Posts Tagged 'fact finding'

Fact Finding Revisited

(from the New Action leaflet distributed at the October 2012 UFT Delegate Assembly)
For a printable version click: Leaflet 2012 October.

FACT FINDING- REVISITED

Our contract expired in October 2009. The UFT was prepared to negotiate in good faith. But that proved impossible given the hostility and unwillingness of the city administration. In other words, long ago we hit an impasse. Clearly, any attempt to negotiate a contract with the Bloomberg administration is out of the question.

Upon appeal, the state’s Public Employee Relations Board appointed a mediator to see if headway could be made. There could not. Finally, the UFT decided to go to fact finding. The UFT and DOE decided on a panel of three arbitrators. And after the UFT and DOE present their cases, the arbitrators will issue a report. In the past, while the report is NOT binding it usually becomes the basis of the final settlement.

However, we should ask, “Is fact finding the road to take to get us to a good contract?”

What does this mean and what can we expect?

Fact finding offers no guarantee that the UFT point of view will prevail. In 2005 the fact finding report was loaded with givebacks despite the fact that President Weingarten and other UFTers who testified at hearings made an excellent case for us.

We saw the DOE demands this time – they were published in the newspapers. They demanded one core issue giveback after another. Yet there is real chance that the fact finders will agree with us on some issues, but also agree with several of the DOE demands for givebacks. Our members simply cannot afford that scenario!

New Action believes that we must stand united, including with all our chapter members: paras, secretaries, social workers, school psychologists, guidance counselors, librarians, non DOE members see gains in the next contract.

But we must also prepare the membership for a contract fight. We must mobilize all union members to reject any givebacks in the fact finding report.

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New Action on Fact Finding – 2005

September 2005 

“New Action Declares Fact Finding Report a Disaster!”

After two years without a contract, the fact finding report is another blow to tens of thousands of angry and demoralized New York City educators. The concessions are totally unacceptable. New Action is outraged that we are asked to pay for almost half of our own pay increase. The report is loaded with negatives including:

10 additional minutes, which combined, with the 20 minutes from the last contract creates a daily 30 minute “tutoring” class of ten students

Three more work days, including two days before Labor Day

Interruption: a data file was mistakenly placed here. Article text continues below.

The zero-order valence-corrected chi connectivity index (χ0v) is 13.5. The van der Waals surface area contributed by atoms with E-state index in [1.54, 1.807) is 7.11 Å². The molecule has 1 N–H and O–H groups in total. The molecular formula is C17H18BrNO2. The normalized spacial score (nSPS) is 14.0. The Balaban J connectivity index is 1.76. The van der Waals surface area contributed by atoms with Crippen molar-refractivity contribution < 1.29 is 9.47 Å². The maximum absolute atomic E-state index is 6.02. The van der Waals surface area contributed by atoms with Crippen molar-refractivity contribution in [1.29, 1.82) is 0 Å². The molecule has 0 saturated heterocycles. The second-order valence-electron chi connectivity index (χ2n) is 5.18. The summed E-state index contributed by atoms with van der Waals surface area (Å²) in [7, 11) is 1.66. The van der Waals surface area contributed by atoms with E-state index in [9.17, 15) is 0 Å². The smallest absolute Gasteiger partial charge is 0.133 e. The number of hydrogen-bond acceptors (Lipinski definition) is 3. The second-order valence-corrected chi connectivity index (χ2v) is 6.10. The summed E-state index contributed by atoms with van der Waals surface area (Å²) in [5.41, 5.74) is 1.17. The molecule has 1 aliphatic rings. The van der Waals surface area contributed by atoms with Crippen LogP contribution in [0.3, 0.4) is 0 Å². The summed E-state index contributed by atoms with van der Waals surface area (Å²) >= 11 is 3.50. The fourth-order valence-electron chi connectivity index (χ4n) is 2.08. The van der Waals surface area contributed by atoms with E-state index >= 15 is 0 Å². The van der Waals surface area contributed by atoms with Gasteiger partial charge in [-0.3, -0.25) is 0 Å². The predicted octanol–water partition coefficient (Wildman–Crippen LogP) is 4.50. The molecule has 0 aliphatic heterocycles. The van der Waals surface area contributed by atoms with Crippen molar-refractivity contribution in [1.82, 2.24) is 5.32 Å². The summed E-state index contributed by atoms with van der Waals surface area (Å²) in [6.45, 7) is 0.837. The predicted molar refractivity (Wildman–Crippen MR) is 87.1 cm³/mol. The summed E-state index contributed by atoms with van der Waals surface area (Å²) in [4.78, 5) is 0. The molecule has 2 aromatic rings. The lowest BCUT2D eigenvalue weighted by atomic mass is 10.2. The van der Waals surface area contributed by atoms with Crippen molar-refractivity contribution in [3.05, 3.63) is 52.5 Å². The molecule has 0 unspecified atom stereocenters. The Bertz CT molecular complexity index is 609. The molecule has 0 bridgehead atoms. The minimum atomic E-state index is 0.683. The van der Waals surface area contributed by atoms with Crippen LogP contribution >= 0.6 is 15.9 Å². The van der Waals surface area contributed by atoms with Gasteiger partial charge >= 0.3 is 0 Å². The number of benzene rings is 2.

An additional ten free coverages in middle and senior high schools

The elimination of the right to grieve letters in our file

The power of principals to assign a daily administrative duty (like cafeteria, hall and “potty” patrol) during our Circular 6 professional period

The power for principals to veto seniority transfers

0% for the first year (the 2% increase effective as of May 2004)

The only positives in the report include rejection of the City’s demand to eliminate tenure, lay-off excessed teachers after 18 months and to involuntarily transfer teachers out of their schools.

President Weingarten made an excellent case to the fact finders but the process was stacked against us. Our union must assess whether or not fact finding is a trap to be avoided in the future. We are at the end of a 2 and ½ year process and the question now is where do we go from here?

New Action /UFT believes we should not limit our options. We recommend the following:  (6 proposals follow)

New Action on Factfinding – 2002

April 2002 

“Pattern Bargaining to be Rejected!”

It took years for New Action/UFT to convince the leadership that there was an ever-growing gap between what NYC and suburban educators earned. Eventually the concept of salary parity was accepted and became official policy of the UFT and the goal of this contract.

The UFT’s fact finding presentation:

*Proved that there was disparity

*Established the city’s ability to fund a parity raise

*Made “breaking” pattern bargaining an essential cornerstone in achieving parity

Unfortunately, the fact finders refused to rule against the city and break the settlement pattern.

It is clear that fact finding is not the route to achieving the contract the members need. Whether it is May 2002 or February 2003, the only way to break pattern bargaining is if the leadership and membership are prepared to use every weapon available.